mainboard/lenovo/t410: Add new port

The port is based on the x201 / t410s.
2537-vg5 / i5, no discrete gpu

Tested and working:
* Native raminit
* Native gfxinit
* Booting Seabios 1.12.1
* Booting from EHCI
* Running GNU/Linux 5.0.0
* No errors in dmesg
* EHCI debug on the devices left side, bottom-right
* Keyboard
* Fn keys (Mute, Volume, Mic)
* Touchpad
* Wifi
* Sound
* Ethernet
* S3 resume

Testing in progress.

* Displayport
* Docking station

* AC adapter can't be read from ACPI
* TPM not working with VBOOT and C_ENV BB

Details for flashing externally:
1. Disconnect all power
2. Connect the external flasher
3. Connect the power cord (This fixes internal power control)
4. Remove the power cord

Change-Id: Id9d872e643dd242e925bfb46d18076e6ad100995
Signed-off-by: Nicolas Reinecke <>
Signed-off-by: Patrick Rudolph <>
Tested-by: build bot (Jenkins) <>
Reviewed-by: Arthur Heymans <>
29 files changed
tree: 1299ec9f5145a9db7f75a149a3147c9f1e4a737a
  1. .checkpatch.conf
  2. .clang-format
  3. .editorconfig
  4. .gitignore
  5. .gitmodules
  6. .gitreview
  7. 3rdparty/
  10. Documentation/
  12. Makefile
  15. configs/
  16. gnat.adc
  17. payloads/
  18. src/
  20. util/

coreboot README

coreboot is a Free Software project aimed at replacing the proprietary BIOS (firmware) found in most computers. coreboot performs a little bit of hardware initialization and then executes additional boot logic, called a payload.

With the separation of hardware initialization and later boot logic, coreboot can scale from specialized applications that run directly firmware, run operating systems in flash, load custom bootloaders, or implement firmware standards, like PC BIOS services or UEFI. This allows for systems to only include the features necessary in the target application, reducing the amount of code and flash space required.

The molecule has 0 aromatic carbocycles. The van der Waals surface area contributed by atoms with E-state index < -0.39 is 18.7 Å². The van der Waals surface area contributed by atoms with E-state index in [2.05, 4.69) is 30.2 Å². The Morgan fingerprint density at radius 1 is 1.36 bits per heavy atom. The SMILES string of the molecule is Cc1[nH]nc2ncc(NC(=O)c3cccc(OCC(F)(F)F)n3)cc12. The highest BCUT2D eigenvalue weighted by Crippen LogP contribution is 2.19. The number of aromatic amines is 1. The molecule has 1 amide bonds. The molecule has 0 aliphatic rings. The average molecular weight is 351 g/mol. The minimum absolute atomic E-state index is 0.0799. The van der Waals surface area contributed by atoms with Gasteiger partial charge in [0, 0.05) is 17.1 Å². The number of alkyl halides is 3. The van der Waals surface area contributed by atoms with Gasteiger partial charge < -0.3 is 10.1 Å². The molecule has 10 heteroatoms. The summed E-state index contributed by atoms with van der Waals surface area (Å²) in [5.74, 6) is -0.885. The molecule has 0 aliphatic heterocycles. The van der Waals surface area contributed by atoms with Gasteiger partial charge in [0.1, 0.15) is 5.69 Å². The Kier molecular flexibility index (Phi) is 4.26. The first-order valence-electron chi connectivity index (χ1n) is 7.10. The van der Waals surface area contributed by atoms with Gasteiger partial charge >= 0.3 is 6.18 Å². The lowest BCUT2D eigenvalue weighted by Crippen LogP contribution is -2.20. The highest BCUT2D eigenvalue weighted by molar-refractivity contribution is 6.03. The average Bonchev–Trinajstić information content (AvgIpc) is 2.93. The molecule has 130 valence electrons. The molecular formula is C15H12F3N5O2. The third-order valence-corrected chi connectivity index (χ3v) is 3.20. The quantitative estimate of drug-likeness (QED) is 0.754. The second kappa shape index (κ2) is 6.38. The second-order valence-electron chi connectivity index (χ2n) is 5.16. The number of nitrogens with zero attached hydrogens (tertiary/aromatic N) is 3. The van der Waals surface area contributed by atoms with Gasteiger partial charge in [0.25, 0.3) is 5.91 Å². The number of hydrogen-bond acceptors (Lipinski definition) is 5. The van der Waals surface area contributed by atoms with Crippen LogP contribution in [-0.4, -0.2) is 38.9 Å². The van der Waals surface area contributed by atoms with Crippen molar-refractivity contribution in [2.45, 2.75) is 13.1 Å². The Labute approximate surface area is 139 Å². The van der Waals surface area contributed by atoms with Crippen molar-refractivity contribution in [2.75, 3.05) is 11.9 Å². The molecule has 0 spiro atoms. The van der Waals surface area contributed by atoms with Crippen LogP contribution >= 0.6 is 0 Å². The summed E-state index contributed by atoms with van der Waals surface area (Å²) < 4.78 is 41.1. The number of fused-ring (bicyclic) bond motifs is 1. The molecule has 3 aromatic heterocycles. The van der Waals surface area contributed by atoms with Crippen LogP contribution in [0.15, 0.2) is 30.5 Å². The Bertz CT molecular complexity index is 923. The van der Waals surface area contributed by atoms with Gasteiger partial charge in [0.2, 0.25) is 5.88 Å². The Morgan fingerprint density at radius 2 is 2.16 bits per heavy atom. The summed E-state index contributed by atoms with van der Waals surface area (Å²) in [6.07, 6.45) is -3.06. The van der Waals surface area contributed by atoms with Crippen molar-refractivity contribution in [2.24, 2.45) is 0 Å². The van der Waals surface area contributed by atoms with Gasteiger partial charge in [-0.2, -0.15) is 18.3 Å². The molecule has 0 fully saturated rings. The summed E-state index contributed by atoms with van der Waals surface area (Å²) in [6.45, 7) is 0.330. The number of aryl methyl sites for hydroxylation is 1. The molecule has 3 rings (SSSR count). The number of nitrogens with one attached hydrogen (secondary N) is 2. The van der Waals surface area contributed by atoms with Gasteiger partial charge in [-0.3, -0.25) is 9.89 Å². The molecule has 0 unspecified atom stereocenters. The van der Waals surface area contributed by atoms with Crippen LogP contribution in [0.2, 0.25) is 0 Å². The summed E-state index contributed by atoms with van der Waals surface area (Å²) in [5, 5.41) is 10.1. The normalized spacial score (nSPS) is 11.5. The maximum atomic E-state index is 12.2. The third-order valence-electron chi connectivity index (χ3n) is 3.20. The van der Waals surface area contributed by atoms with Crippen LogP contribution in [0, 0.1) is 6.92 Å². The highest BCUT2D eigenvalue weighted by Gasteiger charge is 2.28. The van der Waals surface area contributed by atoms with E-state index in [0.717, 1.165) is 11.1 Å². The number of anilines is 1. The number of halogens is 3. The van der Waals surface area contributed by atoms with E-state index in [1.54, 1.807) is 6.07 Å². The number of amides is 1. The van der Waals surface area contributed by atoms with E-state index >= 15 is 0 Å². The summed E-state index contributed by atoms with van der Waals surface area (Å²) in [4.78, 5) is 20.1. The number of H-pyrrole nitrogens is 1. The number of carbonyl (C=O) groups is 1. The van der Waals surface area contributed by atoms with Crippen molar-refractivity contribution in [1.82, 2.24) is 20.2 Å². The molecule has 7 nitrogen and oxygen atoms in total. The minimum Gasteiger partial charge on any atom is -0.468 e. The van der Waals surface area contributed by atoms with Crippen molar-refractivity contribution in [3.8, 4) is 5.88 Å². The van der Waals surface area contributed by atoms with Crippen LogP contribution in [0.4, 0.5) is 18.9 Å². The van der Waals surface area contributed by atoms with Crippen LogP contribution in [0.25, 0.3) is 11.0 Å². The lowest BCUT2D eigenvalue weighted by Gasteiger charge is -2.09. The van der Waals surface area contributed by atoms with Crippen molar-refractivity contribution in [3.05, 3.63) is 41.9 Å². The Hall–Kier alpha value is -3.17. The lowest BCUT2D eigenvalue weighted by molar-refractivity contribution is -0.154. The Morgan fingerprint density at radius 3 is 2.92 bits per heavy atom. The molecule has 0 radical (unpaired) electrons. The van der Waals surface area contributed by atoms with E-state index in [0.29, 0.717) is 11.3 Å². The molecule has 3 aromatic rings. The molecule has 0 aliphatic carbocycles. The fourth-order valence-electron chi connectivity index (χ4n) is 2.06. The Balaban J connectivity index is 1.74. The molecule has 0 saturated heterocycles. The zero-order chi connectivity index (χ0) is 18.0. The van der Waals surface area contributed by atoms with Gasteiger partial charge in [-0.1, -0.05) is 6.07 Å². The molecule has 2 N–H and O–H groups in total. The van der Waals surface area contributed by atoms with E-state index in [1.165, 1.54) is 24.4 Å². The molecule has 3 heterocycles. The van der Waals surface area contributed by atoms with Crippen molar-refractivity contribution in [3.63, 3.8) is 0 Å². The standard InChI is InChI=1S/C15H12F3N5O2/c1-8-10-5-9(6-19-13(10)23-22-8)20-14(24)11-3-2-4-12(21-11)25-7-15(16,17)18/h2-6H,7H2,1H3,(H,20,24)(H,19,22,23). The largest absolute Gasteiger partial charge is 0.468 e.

coreboot was formerly known as LinuxBIOS.


After the basic initialization of the hardware has been performed, any desired "payload" can be started by coreboot.

See for a list of supported payloads.

Supported Hardware

coreboot supports a wide range of chipsets, devices, and mainboards.

For details please consult:

Build Requirements

  • make
  • gcc / g++ Because Linux distribution compilers tend to use lots of patches. coreboot does lots of "unusual" things in its build system, some of which break due to those patches, sometimes by gcc aborting, sometimes - and that's worse - by generating broken object code. Two options: use our toolchain (eg. make crosstools-i386) or enable the ANY_TOOLCHAIN Kconfig option if you're feeling lucky (no support in this case).
  • iasl (for targets with ACPI support)
  • pkg-config
  • libssl-dev (openssl)


  • doxygen (for generating/viewing documentation)
  • gdb (for better debugging facilities on some targets)
  • ncurses (for make menuconfig and make nconfig)
  • flex and bison (for regenerating parsers)

Building coreboot

Please consult for details.

Testing coreboot Without Modifying Your Hardware

If you want to test coreboot without any risks before you really decide to use it on your hardware, you can use the QEMU system emulator to run coreboot virtually in QEMU.

Please see for details.

Website and Mailing List

Further details on the project, a FAQ, many HOWTOs, news, development guidelines and more can be found on the coreboot website:

You can contact us directly on the coreboot mailing list:

Copyright and License

The copyright on coreboot is owned by quite a large number of individual developers and companies. Please check the individual source files for details.

coreboot is licensed under the terms of the GNU General Public License (GPL). Some files are licensed under the "GPL (version 2, or any later version)", and some files are licensed under the "GPL, version 2". For some parts, which were derived from other projects, other (GPL-compatible) licenses may apply. Please check the individual source files for details.

This makes the resulting coreboot images licensed under the GPL, version 2.